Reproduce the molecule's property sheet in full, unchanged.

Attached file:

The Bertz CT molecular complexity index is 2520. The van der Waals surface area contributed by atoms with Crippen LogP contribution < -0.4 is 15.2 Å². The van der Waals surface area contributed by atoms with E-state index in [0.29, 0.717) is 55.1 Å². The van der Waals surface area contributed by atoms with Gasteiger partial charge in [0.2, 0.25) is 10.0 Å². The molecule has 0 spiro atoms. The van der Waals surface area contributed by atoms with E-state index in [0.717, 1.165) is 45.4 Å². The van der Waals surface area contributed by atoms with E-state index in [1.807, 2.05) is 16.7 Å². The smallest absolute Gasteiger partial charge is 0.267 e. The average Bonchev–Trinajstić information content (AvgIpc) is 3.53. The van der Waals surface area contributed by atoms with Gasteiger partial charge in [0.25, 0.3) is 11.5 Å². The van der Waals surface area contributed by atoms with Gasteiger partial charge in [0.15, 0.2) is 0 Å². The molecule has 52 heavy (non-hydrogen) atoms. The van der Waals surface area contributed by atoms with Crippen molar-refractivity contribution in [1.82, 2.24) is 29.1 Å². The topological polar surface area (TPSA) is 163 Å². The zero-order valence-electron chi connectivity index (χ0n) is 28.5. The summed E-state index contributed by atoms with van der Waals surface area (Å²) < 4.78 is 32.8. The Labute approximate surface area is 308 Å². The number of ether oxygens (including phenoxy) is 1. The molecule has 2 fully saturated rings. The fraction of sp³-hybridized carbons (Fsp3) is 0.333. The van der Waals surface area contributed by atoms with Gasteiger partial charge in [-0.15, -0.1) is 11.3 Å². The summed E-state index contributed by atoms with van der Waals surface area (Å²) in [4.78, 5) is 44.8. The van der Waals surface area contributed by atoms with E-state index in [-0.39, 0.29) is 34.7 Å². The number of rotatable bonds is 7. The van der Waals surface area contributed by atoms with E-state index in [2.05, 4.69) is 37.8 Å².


The Bertz CT molecular complexity index is 2520. The van der Waals surface area contributed by atoms with Crippen LogP contribution < -0.4 is 15.2 Å². The van der Waals surface area contributed by atoms with E-state index in [0.29, 0.717) is 55.1 Å². The van der Waals surface area contributed by atoms with Gasteiger partial charge in [0.2, 0.25) is 10.0 Å². The molecule has 0 spiro atoms. The van der Waals surface area contributed by atoms with E-state index in [0.717, 1.165) is 45.4 Å². The van der Waals surface area contributed by atoms with E-state index in [1.807, 2.05) is 16.7 Å². The smallest absolute Gasteiger partial charge is 0.267 e. The average Bonchev–Trinajstić information content (AvgIpc) is 3.53. The van der Waals surface area contributed by atoms with Gasteiger partial charge in [0.25, 0.3) is 11.5 Å². The van der Waals surface area contributed by atoms with Gasteiger partial charge in [0.15, 0.2) is 0 Å². The molecule has 52 heavy (non-hydrogen) atoms. The van der Waals surface area contributed by atoms with Crippen molar-refractivity contribution in [1.82, 2.24) is 29.1 Å². The topological polar surface area (TPSA) is 163 Å². The zero-order valence-electron chi connectivity index (χ0n) is 28.5. The summed E-state index contributed by atoms with van der Waals surface area (Å²) < 4.78 is 32.8. The Labute approximate surface area is 308 Å². The number of ether oxygens (including phenoxy) is 1. The molecule has 2 fully saturated rings. The fraction of sp³-hybridized carbons (Fsp3) is 0.333. The van der Waals surface area contributed by atoms with Gasteiger partial charge in [-0.15, -0.1) is 11.3 Å². The summed E-state index contributed by atoms with van der Waals surface area (Å²) in [4.78, 5) is 44.8. The van der Waals surface area contributed by atoms with E-state index in [-0.39, 0.29) is 34.7 Å². The number of rotatable bonds is 7. The van der Waals surface area contributed by atoms with E-state index in [2.05, 4.69) is 37.8 Å².